A Tale of Two Sisters: How colonoscopies save lives

A Tale of Two SistersWhen Barbara Bailey had her first colonoscopy, PacMed doctors found and removed a number of precancerous polyps. Then her sister, just a year older, died of colon cancer.

 “It was not nice to look at my sister in that condition—it was terrible,” says Barbara. “She had got to the point where she was too far gone, and she couldn’t even get chemotherapy. If I can prevent that for myself—even if I was to come down with colon cancer, perhaps they can catch it at the beginning, and maybe something can be done.”

“I always make sure that I told my children that, when they get a certain age, that they need to make sure they have colonoscopy testing,” Barbara adds.

According to Dr. John Brooling at PacMed, “African Americans should begin screening at age 45 due to higher mortality and incidence. If you have a family history, you should talk to your doctor to determine the right age for you.” As a general rule, a person without a family history of colon cancer should begin screening at age 45, according to recently updated guidelines.

Since her polyps form quickly, Barbara has yearly colonoscopies, at the recommendation of her physician, Dr. Rex Cheng, who works with Dr. Brooling as part of PacMed’s Gastroenterology team.

“It made me feel like it was really important to me to continue having colonoscopies done,” says Barbara, “because [colon cancer] could possibly happen to me, and if so, I want to be ahead of it, before it got to Stage IV or something. It made me look at what I really need to do.”

As Dr. Brooling explains, a colonoscopy is the best available screening test to detect colorectal cancer. “During a colonoscopy, the doctor examines the lining of your entire colon to check for polyps or tumors. The procedure itself usually goes pretty smoothly. We do put people to sleep, which involves a degree of risk, but we closely monitor the patient throughout the entire procedure. Also, our anesthesia team at PacMed now uses propofol, so the sedation puts people to sleep deeper, but they wake up quicker and are not as groggy.”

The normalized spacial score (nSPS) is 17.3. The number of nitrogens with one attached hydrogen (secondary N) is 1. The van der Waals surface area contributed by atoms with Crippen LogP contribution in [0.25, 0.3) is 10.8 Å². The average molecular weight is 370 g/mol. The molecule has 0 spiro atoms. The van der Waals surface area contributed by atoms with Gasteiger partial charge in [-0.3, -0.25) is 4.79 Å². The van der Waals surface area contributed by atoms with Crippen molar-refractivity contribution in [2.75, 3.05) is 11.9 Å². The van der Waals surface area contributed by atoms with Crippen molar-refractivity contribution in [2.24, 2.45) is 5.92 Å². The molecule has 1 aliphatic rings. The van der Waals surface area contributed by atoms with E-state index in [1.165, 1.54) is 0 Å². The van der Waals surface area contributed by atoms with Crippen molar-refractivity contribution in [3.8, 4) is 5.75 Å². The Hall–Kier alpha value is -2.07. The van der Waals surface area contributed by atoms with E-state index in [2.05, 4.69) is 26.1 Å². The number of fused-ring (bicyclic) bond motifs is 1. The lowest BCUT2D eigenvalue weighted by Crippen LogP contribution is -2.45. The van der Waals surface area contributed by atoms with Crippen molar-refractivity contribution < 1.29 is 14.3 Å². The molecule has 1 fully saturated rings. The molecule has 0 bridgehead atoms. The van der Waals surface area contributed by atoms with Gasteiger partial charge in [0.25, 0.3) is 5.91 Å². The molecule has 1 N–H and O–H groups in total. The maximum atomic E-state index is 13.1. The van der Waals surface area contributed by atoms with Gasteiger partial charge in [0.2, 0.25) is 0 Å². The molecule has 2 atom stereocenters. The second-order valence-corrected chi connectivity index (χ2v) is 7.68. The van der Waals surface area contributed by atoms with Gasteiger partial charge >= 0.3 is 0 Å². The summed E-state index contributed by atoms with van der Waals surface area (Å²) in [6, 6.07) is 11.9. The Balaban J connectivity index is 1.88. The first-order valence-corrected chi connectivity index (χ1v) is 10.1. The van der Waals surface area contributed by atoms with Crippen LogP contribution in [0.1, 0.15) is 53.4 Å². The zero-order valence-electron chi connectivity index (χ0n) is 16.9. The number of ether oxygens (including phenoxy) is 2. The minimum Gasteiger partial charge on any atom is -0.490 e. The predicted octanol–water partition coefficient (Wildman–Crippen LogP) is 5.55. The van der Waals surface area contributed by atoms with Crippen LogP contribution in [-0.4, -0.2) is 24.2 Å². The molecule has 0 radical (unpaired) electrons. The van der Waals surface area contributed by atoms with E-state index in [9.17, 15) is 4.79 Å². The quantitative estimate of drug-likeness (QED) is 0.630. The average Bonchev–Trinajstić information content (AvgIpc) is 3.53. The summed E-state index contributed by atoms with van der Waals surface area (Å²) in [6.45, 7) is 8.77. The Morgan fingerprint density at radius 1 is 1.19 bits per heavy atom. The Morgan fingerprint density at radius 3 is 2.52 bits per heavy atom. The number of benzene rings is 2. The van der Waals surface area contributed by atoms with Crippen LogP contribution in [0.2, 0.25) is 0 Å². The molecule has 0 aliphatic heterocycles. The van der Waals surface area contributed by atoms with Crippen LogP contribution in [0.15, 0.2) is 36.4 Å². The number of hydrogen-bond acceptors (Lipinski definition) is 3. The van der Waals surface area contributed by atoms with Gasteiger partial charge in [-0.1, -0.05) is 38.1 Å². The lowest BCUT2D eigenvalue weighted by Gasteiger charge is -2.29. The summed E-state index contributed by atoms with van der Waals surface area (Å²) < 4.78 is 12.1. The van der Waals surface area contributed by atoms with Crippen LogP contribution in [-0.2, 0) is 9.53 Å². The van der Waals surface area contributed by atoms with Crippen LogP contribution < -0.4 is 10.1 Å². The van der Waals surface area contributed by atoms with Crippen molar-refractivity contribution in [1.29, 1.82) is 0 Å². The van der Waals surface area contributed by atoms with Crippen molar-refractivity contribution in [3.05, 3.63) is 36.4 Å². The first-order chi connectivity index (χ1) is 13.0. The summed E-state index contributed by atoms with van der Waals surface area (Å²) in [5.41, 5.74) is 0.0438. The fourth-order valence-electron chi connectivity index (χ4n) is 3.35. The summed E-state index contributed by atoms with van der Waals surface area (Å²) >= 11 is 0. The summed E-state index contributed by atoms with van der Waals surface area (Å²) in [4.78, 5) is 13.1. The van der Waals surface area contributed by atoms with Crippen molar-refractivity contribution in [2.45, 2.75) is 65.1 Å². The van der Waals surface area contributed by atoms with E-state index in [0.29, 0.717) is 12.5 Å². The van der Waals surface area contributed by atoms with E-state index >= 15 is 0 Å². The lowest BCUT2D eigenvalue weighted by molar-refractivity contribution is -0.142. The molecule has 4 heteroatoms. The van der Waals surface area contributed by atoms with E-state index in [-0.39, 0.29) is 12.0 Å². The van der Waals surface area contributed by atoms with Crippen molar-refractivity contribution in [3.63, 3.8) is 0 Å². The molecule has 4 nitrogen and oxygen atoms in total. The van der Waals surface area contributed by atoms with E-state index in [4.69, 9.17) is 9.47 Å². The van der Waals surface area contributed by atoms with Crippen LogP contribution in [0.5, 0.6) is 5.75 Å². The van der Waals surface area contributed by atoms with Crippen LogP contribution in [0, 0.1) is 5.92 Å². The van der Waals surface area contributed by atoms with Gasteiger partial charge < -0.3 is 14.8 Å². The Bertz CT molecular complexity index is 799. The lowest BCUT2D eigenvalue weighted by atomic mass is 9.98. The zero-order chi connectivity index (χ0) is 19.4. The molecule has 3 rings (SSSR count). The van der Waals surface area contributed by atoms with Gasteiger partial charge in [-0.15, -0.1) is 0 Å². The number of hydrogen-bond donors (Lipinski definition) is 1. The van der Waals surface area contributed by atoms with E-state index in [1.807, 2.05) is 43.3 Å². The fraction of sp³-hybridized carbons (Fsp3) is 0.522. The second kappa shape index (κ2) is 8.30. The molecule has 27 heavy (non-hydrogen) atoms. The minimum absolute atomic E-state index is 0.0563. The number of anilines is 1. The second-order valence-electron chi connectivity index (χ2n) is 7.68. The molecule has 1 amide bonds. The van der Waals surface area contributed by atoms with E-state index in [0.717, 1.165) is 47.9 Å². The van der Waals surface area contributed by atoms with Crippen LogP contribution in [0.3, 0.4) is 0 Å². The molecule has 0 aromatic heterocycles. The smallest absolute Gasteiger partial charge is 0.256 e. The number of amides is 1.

The “prep” process that cleans out the colon and rectum prior to a colonoscopy may deter some people from getting this important screening. However, newer kits are available that may make the prep more tolerable. “If you don’t want to do a colonoscopy, there are other options such as annual stool tests,” says Dr. Brooling, “but those are meant to detect early cancer, whereas with a colonoscopy, we can pick up precancerous lesions and take them out before they even turn into cancer.”

Once you have your first colonoscopy, follow-up screenings are recommended every five to 10 years, or more frequently depending on family history and other health factors. If you have certain issues such as chronic diarrhea, bleeding, unexplained weight loss or anemia, you should consult your doctor—whether or not you’ve had your first colonoscopy.

Dr. Brooling says, “There are only so many things people can prevent, and colon cancer is one of them. That’s why I recommend people get screened at the appropriate intervals. One benefit of our gastroenterology practice at PacMed is that we can now get patients in for the procedure within a few weeks.”

Barbara is 70 now,  a Seattle resident since the age of 6 and still going strong. She thinks insurance should pay for genetic testing for families that experience colon cancer. If she had one thing to tell the community at this point about her experience, it would be this:

“I think I would tell them, first—if they have any relatives that have died or have had colon cancer, it is very, very important that they also get screened. Especially in the Afro-American community, because a lot of Afro-Americans do die of colon cancer because of not getting colonoscopies, that may prevent them from dying. So they should always get colonoscopies, and family members should encourage them to.”

 If you’re looking to schedule a colonoscopy or have questions, please contact us at PacMed. We’re here to help you stay healthy.

Both gastroenterologists featured can be visited downtown at our First Hill clinic. You can also see Dr. Brooling in Renton or Dr. Cheng in Canyon Park (Bothell).  Call 1.888.472.2633 for an appointment.